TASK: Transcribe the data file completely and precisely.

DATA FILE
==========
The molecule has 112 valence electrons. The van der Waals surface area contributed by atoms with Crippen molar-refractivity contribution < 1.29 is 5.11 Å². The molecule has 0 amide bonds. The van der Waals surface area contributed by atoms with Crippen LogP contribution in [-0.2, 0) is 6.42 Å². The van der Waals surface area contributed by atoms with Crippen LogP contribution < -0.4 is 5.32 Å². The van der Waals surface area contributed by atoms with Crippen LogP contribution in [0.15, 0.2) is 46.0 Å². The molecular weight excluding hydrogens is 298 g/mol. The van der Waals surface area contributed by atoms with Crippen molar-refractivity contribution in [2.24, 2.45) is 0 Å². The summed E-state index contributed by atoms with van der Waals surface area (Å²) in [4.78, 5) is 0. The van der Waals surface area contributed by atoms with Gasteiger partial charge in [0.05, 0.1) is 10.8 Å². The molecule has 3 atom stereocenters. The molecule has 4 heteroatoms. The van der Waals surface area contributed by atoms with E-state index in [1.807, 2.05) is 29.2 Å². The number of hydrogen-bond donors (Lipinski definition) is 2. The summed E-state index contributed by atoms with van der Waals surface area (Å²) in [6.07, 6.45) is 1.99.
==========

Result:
The molecule has 112 valence electrons. The van der Waals surface area contributed by atoms with Crippen molar-refractivity contribution < 1.29 is 5.11 Å². The molecule has 0 amide bonds. The van der Waals surface area contributed by atoms with Crippen LogP contribution in [-0.2, 0) is 6.42 Å². The van der Waals surface area contributed by atoms with Crippen LogP contribution < -0.4 is 5.32 Å². The van der Waals surface area contributed by atoms with Crippen LogP contribution in [0.15, 0.2) is 46.0 Å². The molecular weight excluding hydrogens is 298 g/mol. The van der Waals surface area contributed by atoms with Crippen molar-refractivity contribution in [2.24, 2.45) is 0 Å². The summed E-state index contributed by atoms with van der Waals surface area (Å²) in [4.78, 5) is 0. The van der Waals surface area contributed by atoms with Gasteiger partial charge in [0.05, 0.1) is 10.8 Å². The molecule has 3 atom stereocenters. The molecule has 4 heteroatoms. The van der Waals surface area contributed by atoms with E-state index in [1.807, 2.05) is 29.2 Å². The number of hydrogen-bond donors (Lipinski definition) is 2. The summed E-state index contributed by atoms with van der Waals surface area (Å²) in [6.07, 6.45) is 1.99.